The WP29 will certainly know more about the true position of the EP, but reading the EP approved text, I do not see that the EP indeed has dropped the possibility of BCR-P. It is correct that in the EP version the reference to BCR-P in article 43(1)(a) is deleted, but Article 43(3) still explicitly provides “that the requirements for BCR as listed in art. 43(2) may be adapted for BCR for processors by the Commission by means of a delegated act.” Article 42(1) of the EP version further still provides that both controller and processor can “adduce appropriate safeguards,” as listed in article 42(2), which includes under 42(2)(a) BCRs as approved under article 43.

As indicated, pursuant to Article 43(3), it is possible for the Commission to adopt a delegated act to adapt the requirements of BCR-C for BCR-P.

Based on these provisions, my conclusion is that BCR-P are still possible, but in the EP version require a further delegated act by the Commission. And though this may cause delay—which is not something I am in favor of—it is less illogical than it may seem at first sight.

In the Commission version, Article 43(2) lists the material requirements for BCRs, which are clearly a transposition of the criteria for BCR for Controllers (BCR-C) as issued over time by the WP29. These are not fit to be one-to-one applied to BCR-P, as some criteria are not relevant for BCR-P while at the same time there are also requirements issued by the WP29 for BCR-P which are not relevant for BCR-C (and are currently not listed).

The solution chosen by the EP to delete the reference in art. 43(1)(a) to BCR-P, but to leave in in article 43(3) the possibility for the Commission to adopt a delegated act for adapting the BCR-C requirements for BCR-P, was therefore at the time a logical one. It was in fact a tidier solution than the text as proposed by the Commission, where in some of the BCR-C requirements a reference to BCR-P is included and in others not, while again, there are also requirements for BCR-P missing.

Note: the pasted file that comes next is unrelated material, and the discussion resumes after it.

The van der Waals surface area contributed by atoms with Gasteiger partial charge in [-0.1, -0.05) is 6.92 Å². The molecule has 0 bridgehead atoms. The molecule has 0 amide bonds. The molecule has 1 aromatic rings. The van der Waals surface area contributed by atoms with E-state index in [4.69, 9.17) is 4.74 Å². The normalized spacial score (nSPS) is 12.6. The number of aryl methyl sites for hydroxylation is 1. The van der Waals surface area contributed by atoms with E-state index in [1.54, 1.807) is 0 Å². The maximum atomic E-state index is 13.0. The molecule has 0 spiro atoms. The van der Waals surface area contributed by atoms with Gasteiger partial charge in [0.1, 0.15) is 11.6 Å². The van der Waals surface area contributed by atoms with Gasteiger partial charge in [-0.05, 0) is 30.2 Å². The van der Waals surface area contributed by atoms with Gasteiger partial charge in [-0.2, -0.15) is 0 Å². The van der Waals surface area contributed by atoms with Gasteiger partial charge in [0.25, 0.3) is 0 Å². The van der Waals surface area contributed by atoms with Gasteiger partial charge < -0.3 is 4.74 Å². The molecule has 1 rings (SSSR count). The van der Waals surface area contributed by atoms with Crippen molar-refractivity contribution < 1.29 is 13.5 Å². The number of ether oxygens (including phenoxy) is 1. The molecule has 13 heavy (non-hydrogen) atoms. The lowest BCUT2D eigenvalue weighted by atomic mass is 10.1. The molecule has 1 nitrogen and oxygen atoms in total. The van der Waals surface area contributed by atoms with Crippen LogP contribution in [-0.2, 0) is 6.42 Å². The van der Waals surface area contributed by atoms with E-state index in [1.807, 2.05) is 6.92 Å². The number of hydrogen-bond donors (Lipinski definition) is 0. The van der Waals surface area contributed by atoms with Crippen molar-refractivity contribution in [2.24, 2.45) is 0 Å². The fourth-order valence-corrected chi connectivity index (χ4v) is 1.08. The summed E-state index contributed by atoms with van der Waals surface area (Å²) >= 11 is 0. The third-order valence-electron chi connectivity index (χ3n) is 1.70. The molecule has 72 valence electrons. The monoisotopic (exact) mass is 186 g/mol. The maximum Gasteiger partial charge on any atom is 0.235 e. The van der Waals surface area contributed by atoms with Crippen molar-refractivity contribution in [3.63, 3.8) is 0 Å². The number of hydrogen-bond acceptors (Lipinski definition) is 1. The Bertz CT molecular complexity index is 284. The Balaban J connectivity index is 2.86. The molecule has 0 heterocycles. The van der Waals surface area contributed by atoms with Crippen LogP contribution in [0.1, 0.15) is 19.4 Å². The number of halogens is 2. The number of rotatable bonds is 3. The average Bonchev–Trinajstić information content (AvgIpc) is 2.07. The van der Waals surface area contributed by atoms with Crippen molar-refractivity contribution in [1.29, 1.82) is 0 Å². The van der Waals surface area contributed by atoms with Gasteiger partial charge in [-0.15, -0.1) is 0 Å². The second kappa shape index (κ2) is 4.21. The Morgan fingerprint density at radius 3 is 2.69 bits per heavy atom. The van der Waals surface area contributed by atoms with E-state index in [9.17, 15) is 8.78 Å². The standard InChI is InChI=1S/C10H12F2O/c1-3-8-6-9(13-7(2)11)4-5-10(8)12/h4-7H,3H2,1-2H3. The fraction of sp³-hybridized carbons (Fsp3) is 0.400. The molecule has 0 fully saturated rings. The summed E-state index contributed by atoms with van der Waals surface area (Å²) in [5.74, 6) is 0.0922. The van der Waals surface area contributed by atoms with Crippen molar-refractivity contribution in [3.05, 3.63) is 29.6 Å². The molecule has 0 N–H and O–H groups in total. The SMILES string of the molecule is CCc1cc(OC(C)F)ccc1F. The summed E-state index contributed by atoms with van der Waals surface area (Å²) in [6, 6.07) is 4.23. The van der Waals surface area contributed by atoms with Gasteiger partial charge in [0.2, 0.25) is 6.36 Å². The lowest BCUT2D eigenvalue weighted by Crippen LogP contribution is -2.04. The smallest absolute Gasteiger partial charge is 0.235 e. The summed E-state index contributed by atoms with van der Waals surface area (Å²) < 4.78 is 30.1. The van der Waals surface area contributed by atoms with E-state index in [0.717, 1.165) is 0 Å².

The Council version solves this in a different manner, by making article 43 of general application, without specifically mentioning controllers or processors. That however both controllers and processors are covered, can be derived from the fact that article 43(2)(f) and (e) refer to both controllers and processors. The Council deletes the possibility in Article 43(3) for the Commission to adapt the requirements for BCR as listed in art. 43(2) for BCR-P.

Apparently, further detailed rulemaking is not considered necessary—as this is considered to be within the scope of authority of the new EDPB. This is a good proposal, and based on the EP version, I do not see why the EP would be against this. The WP29, by so explicitly taking stand against the EP version, may create more disparity in the trilogue than there in fact is and in the meantime causing the uncertainty for companies with BCR-P it is striving to avoid.

photo credit: Berlaymont via photopin (license)